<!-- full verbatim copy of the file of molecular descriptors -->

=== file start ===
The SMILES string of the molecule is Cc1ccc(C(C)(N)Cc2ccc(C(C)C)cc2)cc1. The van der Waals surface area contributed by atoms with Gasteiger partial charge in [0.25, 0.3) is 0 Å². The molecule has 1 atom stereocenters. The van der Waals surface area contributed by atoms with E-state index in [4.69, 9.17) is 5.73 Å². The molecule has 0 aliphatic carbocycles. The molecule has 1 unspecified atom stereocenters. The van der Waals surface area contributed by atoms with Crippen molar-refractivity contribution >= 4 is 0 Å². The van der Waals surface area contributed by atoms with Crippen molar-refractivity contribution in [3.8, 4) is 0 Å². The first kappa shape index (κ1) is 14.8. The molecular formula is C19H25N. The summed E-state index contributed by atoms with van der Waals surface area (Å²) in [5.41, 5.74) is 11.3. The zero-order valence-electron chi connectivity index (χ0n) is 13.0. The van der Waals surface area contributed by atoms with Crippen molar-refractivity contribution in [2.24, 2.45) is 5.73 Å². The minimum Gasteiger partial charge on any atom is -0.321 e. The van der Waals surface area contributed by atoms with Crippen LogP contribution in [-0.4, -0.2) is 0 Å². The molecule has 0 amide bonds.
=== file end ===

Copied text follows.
The SMILES string of the molecule is Cc1ccc(C(C)(N)Cc2ccc(C(C)C)cc2)cc1. The van der Waals surface area contributed by atoms with Gasteiger partial charge in [0.25, 0.3) is 0 Å². The molecule has 1 atom stereocenters. The van der Waals surface area contributed by atoms with E-state index in [4.69, 9.17) is 5.73 Å². The molecule has 0 aliphatic carbocycles. The molecule has 1 unspecified atom stereocenters. The van der Waals surface area contributed by atoms with Crippen molar-refractivity contribution >= 4 is 0 Å². The van der Waals surface area contributed by atoms with Crippen molar-refractivity contribution in [3.8, 4) is 0 Å². The first kappa shape index (κ1) is 14.8. The molecular formula is C19H25N. The summed E-state index contributed by atoms with van der Waals surface area (Å²) in [5.41, 5.74) is 11.3. The zero-order valence-electron chi connectivity index (χ0n) is 13.0. The van der Waals surface area contributed by atoms with Crippen molar-refractivity contribution in [2.24, 2.45) is 5.73 Å². The minimum Gasteiger partial charge on any atom is -0.321 e. The van der Waals surface area contributed by atoms with Crippen LogP contribution in [-0.4, -0.2) is 0 Å². The molecule has 0 amide bonds.